In addition, students self-selected their own learning environments. While the lack of random assignment perhaps produced groups that were not equivalent at the outset in variables other than basic demographics, it was also a strength of this study in terms of producing groups likely to be representative of other online and traditional classes.
A notable limitation in this study is the small sample size, reducing the power of the analysis, and it is possible that larger comparison groups may have shown differences in learning outcomes not identified in this case. On the other hand, the differences in satisfaction with the course and instructor found in this small sample imply that learning environment was strongly associated with level of satisfaction.
Future research should continue to try to identify which variables are associated with increased student learning and satisfaction in which learning environments. In addition, it is important to determine more specifically how learning outcomes and satisfaction are related, or why, in some learning environments, they may not be related.
The need to more precisely identify which types of students learn which types of material best and are most satisfied with their experiences in which learning environments becomes increasingly important as higher education continues to move in the direction of a cafeteria model, striving to meet the needs of a diverse student body who require more choices in their higher education experience.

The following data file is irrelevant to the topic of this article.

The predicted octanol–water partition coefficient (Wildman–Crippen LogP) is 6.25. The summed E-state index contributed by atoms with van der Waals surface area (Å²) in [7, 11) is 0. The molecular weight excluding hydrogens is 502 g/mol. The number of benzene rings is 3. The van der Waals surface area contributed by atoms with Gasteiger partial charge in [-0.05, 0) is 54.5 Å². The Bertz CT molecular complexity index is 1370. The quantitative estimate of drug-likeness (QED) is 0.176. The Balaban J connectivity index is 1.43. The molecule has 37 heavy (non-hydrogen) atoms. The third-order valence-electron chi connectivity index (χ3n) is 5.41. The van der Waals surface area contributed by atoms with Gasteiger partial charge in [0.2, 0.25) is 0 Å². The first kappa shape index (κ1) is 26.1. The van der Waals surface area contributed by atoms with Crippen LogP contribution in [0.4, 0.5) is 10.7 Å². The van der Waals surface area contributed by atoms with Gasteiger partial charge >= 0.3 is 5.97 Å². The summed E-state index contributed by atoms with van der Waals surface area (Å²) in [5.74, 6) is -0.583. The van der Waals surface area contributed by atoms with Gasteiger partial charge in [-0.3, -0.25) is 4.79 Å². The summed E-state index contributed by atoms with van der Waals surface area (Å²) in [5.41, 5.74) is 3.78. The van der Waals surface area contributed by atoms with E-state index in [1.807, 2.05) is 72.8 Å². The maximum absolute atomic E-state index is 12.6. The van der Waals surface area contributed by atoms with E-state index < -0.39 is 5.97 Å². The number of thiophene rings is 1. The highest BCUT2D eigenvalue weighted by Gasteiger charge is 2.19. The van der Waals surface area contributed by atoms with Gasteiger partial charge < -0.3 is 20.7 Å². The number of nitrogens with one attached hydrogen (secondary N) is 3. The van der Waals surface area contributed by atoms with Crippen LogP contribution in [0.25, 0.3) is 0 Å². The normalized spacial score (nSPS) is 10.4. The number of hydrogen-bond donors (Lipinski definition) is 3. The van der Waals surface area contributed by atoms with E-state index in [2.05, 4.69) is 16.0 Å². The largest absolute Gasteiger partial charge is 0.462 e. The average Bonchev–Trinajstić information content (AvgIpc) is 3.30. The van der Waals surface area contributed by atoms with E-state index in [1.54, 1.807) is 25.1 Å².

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Jennifer Lyke, Ph.D., Associate Professor of Psychology, Psychology Program - School of social and Behavioral Sciences; Michael Frank, Ph.D., Professor, Psychology Program- School of Social and Behavioral Sciences, Richard Stockton College of New Jersey.
Correspondence concerning this article should be addressed to Dr. Jennifer Lyke at Jennifer.firstname.lastname@example.org.
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|Author:||Lyke, Jennifer; Frank, Michael|
|Publication:||Journal of Instructional Psychology|
|Date:||Sep 1, 2012|